12:35pm Friday 16th May 2014
A WOMAN has spoken of her shock at finding out that her great great uncle was a part of the WWI Christmas Day truce - where a copy of the Argus' sister paper The Free Press was used as a make shift flag.
Carol Lewis, 45, a member of Cwmbran Writers Group, started researching her relatives who fought in the war and has collected their stories into a book entitled Tell Them of Us.
One of the stories is of her great great uncle, William Jones, who was born in Blackwood in 1879, but lived in George Street, Pontypool from 1900.
Mr Jones was a rugby player and member of Pontypool RFC, going by the name of Blackwood Jones.
During her research, which took around ten years to complete using books and websites, she discovered her great great uncle, a sergeant, had taken his Pontypool roots to war with him.
She said: “One of the soldiers including William got hold of a copy of the Pontypool Free Press and attached it to the top of a rifle as a flag of truce."
The Germans were the 7th Bavarian Regiment, and they exchanged food and cigarettes while giving them all the chance to bury the dead, Ms Lewis' research suggests.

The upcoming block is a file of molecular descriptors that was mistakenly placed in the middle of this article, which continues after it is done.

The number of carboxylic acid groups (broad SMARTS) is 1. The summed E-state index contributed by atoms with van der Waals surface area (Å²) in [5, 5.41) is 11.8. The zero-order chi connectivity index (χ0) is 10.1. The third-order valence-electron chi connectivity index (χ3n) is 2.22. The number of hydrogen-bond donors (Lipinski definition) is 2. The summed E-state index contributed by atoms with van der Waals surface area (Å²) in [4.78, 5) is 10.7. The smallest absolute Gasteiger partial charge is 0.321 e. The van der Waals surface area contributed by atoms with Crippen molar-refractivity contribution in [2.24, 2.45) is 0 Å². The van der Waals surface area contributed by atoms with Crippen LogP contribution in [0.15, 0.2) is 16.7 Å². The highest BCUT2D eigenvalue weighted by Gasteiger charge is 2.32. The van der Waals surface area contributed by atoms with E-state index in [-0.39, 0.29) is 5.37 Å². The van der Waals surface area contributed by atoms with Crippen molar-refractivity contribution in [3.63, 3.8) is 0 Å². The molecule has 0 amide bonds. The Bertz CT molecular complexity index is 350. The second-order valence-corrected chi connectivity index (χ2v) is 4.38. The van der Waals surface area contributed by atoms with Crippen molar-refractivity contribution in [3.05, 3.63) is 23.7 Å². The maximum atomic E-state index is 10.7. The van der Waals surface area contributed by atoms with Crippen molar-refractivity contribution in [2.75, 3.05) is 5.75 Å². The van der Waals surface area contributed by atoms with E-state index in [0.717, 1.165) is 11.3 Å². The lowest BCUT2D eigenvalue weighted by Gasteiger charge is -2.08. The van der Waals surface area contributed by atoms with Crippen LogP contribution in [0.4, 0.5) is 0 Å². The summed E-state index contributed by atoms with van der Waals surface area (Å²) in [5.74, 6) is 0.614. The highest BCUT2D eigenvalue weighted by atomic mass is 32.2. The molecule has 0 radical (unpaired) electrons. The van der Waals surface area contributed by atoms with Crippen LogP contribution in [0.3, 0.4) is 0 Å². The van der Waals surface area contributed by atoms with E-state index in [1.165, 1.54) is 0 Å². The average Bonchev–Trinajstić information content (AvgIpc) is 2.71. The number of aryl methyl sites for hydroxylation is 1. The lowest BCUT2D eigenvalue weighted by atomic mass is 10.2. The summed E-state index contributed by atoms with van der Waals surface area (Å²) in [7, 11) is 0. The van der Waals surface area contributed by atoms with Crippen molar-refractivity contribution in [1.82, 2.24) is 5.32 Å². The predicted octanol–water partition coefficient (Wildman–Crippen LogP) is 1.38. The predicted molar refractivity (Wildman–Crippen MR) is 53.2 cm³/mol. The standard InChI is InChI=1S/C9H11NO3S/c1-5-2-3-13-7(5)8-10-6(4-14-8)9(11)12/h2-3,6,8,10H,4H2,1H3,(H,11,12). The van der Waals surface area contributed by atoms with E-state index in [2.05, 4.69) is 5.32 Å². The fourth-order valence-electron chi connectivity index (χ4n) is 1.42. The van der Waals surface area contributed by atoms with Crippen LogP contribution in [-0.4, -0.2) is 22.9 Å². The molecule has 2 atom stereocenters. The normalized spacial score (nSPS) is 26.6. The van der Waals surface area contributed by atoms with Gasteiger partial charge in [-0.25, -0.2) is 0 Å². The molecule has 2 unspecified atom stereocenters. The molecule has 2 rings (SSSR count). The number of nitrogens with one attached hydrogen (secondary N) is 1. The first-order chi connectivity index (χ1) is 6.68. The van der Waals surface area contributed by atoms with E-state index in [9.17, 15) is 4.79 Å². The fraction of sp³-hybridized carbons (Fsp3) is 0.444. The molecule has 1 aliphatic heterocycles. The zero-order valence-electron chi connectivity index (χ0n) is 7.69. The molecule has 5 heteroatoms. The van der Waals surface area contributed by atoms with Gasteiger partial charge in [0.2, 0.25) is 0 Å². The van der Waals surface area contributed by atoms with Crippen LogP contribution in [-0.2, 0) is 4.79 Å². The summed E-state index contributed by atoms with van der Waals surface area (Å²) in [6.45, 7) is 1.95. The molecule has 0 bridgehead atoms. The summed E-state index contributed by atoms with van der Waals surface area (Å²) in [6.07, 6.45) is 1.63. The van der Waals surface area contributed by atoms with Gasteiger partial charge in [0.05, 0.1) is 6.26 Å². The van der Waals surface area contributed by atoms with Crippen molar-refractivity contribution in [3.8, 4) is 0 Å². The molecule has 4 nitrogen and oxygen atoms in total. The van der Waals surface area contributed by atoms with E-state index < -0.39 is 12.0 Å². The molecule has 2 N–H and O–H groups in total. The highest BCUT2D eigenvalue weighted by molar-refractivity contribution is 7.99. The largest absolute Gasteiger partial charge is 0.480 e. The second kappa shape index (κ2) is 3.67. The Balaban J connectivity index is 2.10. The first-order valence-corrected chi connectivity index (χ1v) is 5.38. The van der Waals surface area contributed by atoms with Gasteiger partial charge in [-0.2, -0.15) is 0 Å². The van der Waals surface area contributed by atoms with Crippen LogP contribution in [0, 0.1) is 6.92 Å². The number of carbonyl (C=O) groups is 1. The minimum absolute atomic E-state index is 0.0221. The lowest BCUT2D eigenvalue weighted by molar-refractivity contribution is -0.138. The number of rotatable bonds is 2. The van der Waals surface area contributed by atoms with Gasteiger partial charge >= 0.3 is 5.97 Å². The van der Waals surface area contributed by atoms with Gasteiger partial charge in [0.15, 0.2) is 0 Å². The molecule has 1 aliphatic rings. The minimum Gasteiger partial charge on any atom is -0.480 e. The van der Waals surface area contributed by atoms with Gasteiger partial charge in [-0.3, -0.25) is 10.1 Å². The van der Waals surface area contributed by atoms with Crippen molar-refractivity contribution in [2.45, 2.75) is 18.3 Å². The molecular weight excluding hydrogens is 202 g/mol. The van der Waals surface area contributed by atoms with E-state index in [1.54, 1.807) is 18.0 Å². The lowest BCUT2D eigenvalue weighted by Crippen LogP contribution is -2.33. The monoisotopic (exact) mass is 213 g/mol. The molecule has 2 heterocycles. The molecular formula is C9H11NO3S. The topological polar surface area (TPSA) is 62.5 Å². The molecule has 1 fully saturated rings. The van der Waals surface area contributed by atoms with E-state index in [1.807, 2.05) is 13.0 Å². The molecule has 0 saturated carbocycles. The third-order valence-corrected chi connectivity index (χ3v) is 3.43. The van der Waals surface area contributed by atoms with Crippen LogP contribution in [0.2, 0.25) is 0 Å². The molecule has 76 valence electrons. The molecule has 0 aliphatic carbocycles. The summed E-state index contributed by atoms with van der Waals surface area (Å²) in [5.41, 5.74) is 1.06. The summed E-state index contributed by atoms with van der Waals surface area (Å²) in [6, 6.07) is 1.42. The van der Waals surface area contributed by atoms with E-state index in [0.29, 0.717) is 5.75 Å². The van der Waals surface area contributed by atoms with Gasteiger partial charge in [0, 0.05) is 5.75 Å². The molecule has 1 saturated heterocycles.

Author of the book, They Fought with Pride, David Nicholas confirmed the tale from a soldiers written account from the time.
It reads: “We spent Christmas Day in a rather unique position... as soon as it was daylight we stopped firing and sang ‘Hark!’ the Herald Angels Sing in real Poolian style.
“The Germans were astonished, so me and Segt Jones (Blackwood) got a copy of the ‘Press,’ dated December 11 and struck it on top of a rifle as a flag of truce.
"They stopped firing... there they were on top of their trench waving for us to come, and asking for cigarettes.”
Mr Jones lived at 29 High Street, Pontypool, with his wife Mary Elizabeth and their two children, Elsie and Pansy.
But in 1914, Mr Jones and his two brothers, Richard and Percy, were called up to fight.
Mr Jones served in the Royal Monmouthshire Royal Engineers (militia) and the 2nd Monmouthshire Regiment.
He was mobilized on August, 5 1914 and was in France on November 6 at Le Havre.
In December, the 2nd Monmouthshire Regiment occupied the same trenches as the Essex Regiment, rotating every four days, near Frelinghien.
Ms Lewis also researched the history of her other great great uncles. Richard's body was never found, while Percy, is buried in Calvaire (Essex) Military Cemetery. Their stories also feature in her book.
But Mr Jones survived the war, returning to Britain after sustaining facial injuries, and was discharged in 1917. He died in 1936.
Her book is available on www.amazon.co.uk and also on Kindle.
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